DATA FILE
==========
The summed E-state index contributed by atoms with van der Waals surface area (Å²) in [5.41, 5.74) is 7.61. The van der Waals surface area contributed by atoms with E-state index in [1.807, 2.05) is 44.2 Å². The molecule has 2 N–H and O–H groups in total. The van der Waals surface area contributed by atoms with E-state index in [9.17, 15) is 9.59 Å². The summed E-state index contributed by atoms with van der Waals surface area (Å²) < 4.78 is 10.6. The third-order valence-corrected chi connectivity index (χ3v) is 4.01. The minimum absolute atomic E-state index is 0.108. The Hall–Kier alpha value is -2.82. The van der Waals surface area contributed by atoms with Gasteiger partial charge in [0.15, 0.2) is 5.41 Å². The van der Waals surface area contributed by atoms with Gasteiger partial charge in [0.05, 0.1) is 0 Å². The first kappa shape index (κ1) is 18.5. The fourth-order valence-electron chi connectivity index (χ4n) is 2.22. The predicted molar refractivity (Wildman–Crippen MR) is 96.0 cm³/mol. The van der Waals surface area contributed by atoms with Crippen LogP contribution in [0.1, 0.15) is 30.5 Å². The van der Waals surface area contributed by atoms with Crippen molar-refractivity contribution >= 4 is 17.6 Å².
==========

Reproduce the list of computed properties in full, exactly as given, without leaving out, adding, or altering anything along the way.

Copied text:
The summed E-state index contributed by atoms with van der Waals surface area (Å²) in [5.41, 5.74) is 7.61. The van der Waals surface area contributed by atoms with E-state index in [1.807, 2.05) is 44.2 Å². The molecule has 2 N–H and O–H groups in total. The van der Waals surface area contributed by atoms with E-state index in [9.17, 15) is 9.59 Å². The summed E-state index contributed by atoms with van der Waals surface area (Å²) < 4.78 is 10.6. The third-order valence-corrected chi connectivity index (χ3v) is 4.01. The minimum absolute atomic E-state index is 0.108. The Hall–Kier alpha value is -2.82. The van der Waals surface area contributed by atoms with Gasteiger partial charge in [0.15, 0.2) is 5.41 Å². The van der Waals surface area contributed by atoms with Gasteiger partial charge in [0.05, 0.1) is 0 Å². The first kappa shape index (κ1) is 18.5. The fourth-order valence-electron chi connectivity index (χ4n) is 2.22. The predicted molar refractivity (Wildman–Crippen MR) is 96.0 cm³/mol. The van der Waals surface area contributed by atoms with Crippen LogP contribution in [0.1, 0.15) is 30.5 Å². The van der Waals surface area contributed by atoms with Crippen molar-refractivity contribution >= 4 is 17.6 Å².